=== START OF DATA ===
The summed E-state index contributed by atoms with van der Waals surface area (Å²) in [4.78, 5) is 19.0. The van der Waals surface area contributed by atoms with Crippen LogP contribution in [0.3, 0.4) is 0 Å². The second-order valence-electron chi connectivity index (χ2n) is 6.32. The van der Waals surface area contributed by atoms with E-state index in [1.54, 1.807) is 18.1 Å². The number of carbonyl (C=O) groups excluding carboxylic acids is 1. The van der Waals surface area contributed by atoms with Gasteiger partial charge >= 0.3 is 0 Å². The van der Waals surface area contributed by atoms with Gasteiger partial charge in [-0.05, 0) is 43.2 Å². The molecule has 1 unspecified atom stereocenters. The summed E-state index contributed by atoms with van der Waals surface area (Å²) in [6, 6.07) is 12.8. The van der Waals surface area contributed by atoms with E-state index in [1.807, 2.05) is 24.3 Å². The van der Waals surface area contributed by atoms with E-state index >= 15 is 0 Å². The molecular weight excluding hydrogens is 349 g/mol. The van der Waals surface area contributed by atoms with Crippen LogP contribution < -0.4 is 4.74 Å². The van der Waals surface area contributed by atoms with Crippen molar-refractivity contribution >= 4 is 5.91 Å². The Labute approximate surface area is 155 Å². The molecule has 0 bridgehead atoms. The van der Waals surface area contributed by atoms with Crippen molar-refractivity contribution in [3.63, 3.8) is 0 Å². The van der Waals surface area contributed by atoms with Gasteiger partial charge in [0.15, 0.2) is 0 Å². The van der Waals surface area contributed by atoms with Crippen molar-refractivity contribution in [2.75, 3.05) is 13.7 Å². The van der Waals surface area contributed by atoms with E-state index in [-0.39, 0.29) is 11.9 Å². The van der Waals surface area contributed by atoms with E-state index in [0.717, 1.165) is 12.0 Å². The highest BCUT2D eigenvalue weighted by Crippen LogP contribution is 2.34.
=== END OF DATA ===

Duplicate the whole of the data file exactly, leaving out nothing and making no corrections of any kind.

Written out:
The summed E-state index contributed by atoms with van der Waals surface area (Å²) in [4.78, 5) is 19.0. The van der Waals surface area contributed by atoms with Crippen LogP contribution in [0.3, 0.4) is 0 Å². The second-order valence-electron chi connectivity index (χ2n) is 6.32. The van der Waals surface area contributed by atoms with E-state index in [1.54, 1.807) is 18.1 Å². The number of carbonyl (C=O) groups excluding carboxylic acids is 1. The van der Waals surface area contributed by atoms with Gasteiger partial charge >= 0.3 is 0 Å². The van der Waals surface area contributed by atoms with Gasteiger partial charge in [-0.05, 0) is 43.2 Å². The molecule has 1 unspecified atom stereocenters. The summed E-state index contributed by atoms with van der Waals surface area (Å²) in [6, 6.07) is 12.8. The van der Waals surface area contributed by atoms with E-state index in [1.807, 2.05) is 24.3 Å². The van der Waals surface area contributed by atoms with E-state index >= 15 is 0 Å². The molecular weight excluding hydrogens is 349 g/mol. The van der Waals surface area contributed by atoms with Crippen LogP contribution < -0.4 is 4.74 Å². The van der Waals surface area contributed by atoms with Crippen molar-refractivity contribution >= 4 is 5.91 Å². The Labute approximate surface area is 155 Å². The molecule has 0 bridgehead atoms. The van der Waals surface area contributed by atoms with Crippen molar-refractivity contribution in [3.63, 3.8) is 0 Å². The van der Waals surface area contributed by atoms with Gasteiger partial charge in [0.15, 0.2) is 0 Å². The van der Waals surface area contributed by atoms with Crippen molar-refractivity contribution in [2.75, 3.05) is 13.7 Å². The van der Waals surface area contributed by atoms with E-state index in [-0.39, 0.29) is 11.9 Å². The van der Waals surface area contributed by atoms with E-state index in [0.717, 1.165) is 12.0 Å². The highest BCUT2D eigenvalue weighted by Crippen LogP contribution is 2.34.